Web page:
Some exercises and physical activities can be at direct odds with developing these fundamental abilities.
a) Western-style weightlifting focuses on developing small muscle groups compared to taijiquan's approach of working whole body movement. The muscle patterning is vastly different.
b) Dynamic tension exercises train you to use muscle groups to work against each other in a manner that is directly counter to sung.  In dynamic tension, maximum effort is used to accomplish very little, while in taijiquan, minimum effort is used to perform a work task.  Dynamic tension teaches muscles to hold back efficient, relaxed strength.
c) Ballet requires the practitioner to constantly “raise the qi,” which is counter to the grounded style of movement that we are trying to establish by practicing taijiquan

If you practice these exercises and you want to become proficient at taijiquan you may be fooling yourself.  In my experience, students that have practiced these exercises did not adapt well to the movement style that I was trying to teach.  

Qi Sensations:
Don't be overly impressed with qi sensations.  Qi sensations can often be strongly felt when you have the flu.  Qi sensation alone is not a accurate measure of correctness of movement and posture.  Get your postures aligned, movements relaxed, and basic health needs in order, then use the sensations as an additional means to tune your movements.  Operating in the opposite manner has the potential to have you fine tuning something that is distorted in someway.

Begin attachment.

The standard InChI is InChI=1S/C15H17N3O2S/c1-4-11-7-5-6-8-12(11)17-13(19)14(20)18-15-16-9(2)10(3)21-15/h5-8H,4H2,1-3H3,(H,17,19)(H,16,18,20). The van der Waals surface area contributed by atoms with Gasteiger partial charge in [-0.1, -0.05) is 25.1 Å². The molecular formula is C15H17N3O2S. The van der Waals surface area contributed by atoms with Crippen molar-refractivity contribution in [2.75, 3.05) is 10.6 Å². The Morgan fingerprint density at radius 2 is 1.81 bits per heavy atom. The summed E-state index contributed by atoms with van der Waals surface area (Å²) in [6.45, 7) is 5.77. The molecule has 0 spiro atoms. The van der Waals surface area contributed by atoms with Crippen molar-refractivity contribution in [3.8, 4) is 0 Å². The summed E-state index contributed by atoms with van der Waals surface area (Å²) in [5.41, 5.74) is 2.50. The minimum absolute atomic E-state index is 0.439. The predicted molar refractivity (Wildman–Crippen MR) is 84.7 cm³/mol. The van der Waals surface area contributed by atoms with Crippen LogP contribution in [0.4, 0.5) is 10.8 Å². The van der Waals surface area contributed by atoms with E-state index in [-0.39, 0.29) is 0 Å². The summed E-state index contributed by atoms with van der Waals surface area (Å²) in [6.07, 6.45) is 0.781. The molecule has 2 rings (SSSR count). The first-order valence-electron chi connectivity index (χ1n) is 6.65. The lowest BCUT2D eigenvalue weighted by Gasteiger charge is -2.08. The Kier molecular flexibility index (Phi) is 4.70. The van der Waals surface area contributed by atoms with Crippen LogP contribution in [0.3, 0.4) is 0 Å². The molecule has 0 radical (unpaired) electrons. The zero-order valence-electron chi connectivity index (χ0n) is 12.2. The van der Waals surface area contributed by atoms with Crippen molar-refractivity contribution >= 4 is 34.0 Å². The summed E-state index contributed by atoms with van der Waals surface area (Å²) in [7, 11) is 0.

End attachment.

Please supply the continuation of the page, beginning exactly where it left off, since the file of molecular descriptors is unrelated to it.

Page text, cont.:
New Age Taiji, Mysticism, and Psychic Abilities:
The goal of our classes and seminars is the development of fundamental and classical taijiquan abilities and health attributes.  It does not include mysticism or New Age practices.

Not a Once-a-Week Event:
Practicing taijiquan by attending class once a week does not lead to significant health, strength, relaxation or flexibility benefits or taijiquan abilities.  If you are going to attend our classes, plan to work seriously during class and at least a few times a week on your own.  Make an effort to integrate the principles of movement and posture that we are developing into daily activities, as well as working on them in a concentrated manner.

It is an Exercise:
Be cautioned that performing taijiquan in a very mild, high-stance manner is not much of an exercise for most people.  Although such a soft, relaxed practice can alleviate stress and have certain health benefits, it is not a good substitute for vigorous exercise for most people.  Taijiquan should most often be performed to feel like exercise, otherwise you may not be getting the health benefits that you expect.  I believe that the unusual faith that many people have placed on taijiquan’s health benefits have actually resulted in decreased health in many by substituting a nonexercise for a potentially real one.

When to Teach:
Feel free to share exercises that you understand with your friends.  On the other hand, if you bill yourself as a teacher of taijiquan and accept money for your teaching, please hold yourself to a reasonable standard.  Knowing the material and performing to the level outlined below seems to be a reasonable minimal standard:
(1) Know and perform well a conditioning set, such as the silk reeling exercises.
(2) Be able to perform basic grounding.
(3) Know how to teach some stationary and simple walking practices.
(4) Know and demonstrate opening (kai) and closing (her).
(5) Know and demonstrate the eight jings: peng, lu, ji, ahn, ts’ai, lieh, jou, kao.
(6) Know the form that you will teach:
       - Applications
       - How the moves are powered
     - Names of the moves (Helpful, but not really necessary)
       - Some positioning details
(7) Know and perform well some push hands practices.
(8) Know and be able to provide some historical context.
(9) Be familiar with some readily available taijiquan resources:
       - Books
       - Videos
       - Internet groups
       - Periodicals